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Letter from Paris: To be, or not to be in prison

By the time the judge turned towards the empty chair to announce the verdict on Dec 19 afternoon, the accused was already on a flight to Washington.

The affair goes back to 2007 when Christine Lagarde, then finance minister of France under President Sarkozy, was required to intervene in a legal imbroglio involving a businessman named Bernard Tapie and the bank Crédit Lyonnais.

After a lengthy probe that involved testimonies from a number of bureaucrats, lawyers as well as bankers, the minister arbitrated a year later in favour of Tapie who was claiming the colossal sum of 405 million euros from the bank. The problem was that the bank was already defunct following a crash a few months earlier in which it had lost billions of euros.

Upon Lagarde’s orders Tapie was paid through public funds — in other words through taxpayers’ money. The scandal immediately took unprecedented proportions in the media and came to the centre of another investigation.

Christine Lagarde then onwards headed in quite another direction. When in the summer of 2011 the managing director of the International Monetary Fund, Dominique Strauss-Kahn (a French citizen like herself) was involved in a sex scandal in New York and was shut up in Riker’s Island prison for the night of May 14, Lagarde replaced him a month later as the head of the IMF that has its headquarters in Washington.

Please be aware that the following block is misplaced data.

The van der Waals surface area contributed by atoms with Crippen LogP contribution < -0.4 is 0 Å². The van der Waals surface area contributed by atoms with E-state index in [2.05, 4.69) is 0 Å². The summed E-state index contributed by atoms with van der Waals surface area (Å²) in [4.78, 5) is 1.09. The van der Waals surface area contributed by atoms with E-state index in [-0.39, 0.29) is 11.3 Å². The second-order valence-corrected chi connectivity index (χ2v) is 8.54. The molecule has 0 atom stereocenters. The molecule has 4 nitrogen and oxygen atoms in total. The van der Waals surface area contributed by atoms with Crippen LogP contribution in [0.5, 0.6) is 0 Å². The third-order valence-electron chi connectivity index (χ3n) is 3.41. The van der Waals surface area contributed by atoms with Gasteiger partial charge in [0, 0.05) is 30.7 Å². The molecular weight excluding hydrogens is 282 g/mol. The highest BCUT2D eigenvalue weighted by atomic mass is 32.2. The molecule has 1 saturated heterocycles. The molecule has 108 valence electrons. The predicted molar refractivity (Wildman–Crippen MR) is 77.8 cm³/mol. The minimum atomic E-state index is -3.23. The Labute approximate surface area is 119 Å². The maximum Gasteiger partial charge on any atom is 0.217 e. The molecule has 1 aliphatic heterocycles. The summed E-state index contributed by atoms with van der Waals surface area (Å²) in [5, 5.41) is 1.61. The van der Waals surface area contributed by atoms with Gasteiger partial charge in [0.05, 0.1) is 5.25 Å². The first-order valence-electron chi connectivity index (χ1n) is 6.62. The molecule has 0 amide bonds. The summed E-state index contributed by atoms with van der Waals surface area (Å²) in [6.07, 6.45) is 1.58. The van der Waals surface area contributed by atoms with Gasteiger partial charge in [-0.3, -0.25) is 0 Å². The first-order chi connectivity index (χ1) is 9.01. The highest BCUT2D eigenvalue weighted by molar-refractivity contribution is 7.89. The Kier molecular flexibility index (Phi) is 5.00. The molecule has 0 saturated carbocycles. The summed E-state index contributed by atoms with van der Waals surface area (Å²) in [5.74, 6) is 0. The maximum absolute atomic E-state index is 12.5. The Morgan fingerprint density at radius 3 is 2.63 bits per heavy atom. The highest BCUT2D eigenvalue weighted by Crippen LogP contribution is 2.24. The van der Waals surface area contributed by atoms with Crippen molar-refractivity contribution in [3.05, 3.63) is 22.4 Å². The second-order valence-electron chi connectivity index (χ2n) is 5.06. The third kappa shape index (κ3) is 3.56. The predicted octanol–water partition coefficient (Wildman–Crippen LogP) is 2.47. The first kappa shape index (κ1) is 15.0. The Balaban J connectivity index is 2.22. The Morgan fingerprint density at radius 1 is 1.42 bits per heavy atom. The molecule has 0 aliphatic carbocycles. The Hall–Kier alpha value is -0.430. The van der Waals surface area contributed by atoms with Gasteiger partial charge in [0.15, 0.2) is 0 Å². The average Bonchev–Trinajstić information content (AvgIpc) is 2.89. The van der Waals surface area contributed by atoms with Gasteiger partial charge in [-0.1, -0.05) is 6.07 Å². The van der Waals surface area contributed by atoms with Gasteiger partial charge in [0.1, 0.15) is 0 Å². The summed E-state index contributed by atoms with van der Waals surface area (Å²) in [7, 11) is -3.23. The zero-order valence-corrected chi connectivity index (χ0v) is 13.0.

Apparently she was a great success in her new post as only three years later she was ranked by the Forbes magazine among the five most powerful women in the world. She would complete her five years in office in July this year and was re-elected for a new five-year term.

Meanwhile in Paris, the inquiry continued into the Crédit Lyonnais affair. By this time the bank had changed its name to LCL, thus dropping all its previous engagements. On the other hand Tapie who had already been involved in another financial affair and was sent to prison for 165 days in 1997, was asked by the legal authorities in 2015 to return to the French government the 405m euros he had received under Lagarde’s orders.

At the same time a legal penal was formed to try Lagarde for what was now considered her dubious arbitrage in the Crédit Lyonnais affair. The team was headed by a judge, three magistrates, six senators and six members of the National Assembly.

The hearings took place in Paris since early this month. Lagarde with her assured, aquiline profile appeared very calm and smiling all through the trial and answered questions confidently. But on the final day she cracked up, sobbed and wiped tears repeatedly.

When the verdict was announced on Monday, Dec 19, she was no longer in the chair of the accused — but we have already said that!

She was deemed “guilty of negligence” and was awarded one year in prison plus a fine of 15,000 euros. The judge at the same time announced that the condemned, “given her personality and international image” would not be required to serve her sentence or pay the fine.

In Washington, the 24-member board of executives of the IMF held a special meeting a day after the Paris court’s verdict and announced that Legarde will stay in her seat as the managing director.

The reaction by the public, as well as by many a politician, is of dismay though not of surprise. For once the extreme right National Front leader Florian Philippot and the mildly leftist MoDem boss François Bayrou seem to agree that in today’s world justice appears to be a bi-dimensional phenomenon: “Your fate depends not on what you’ve done or not done, but on whether you’re a miserable or a powerful person.”

courtesy : dawn news

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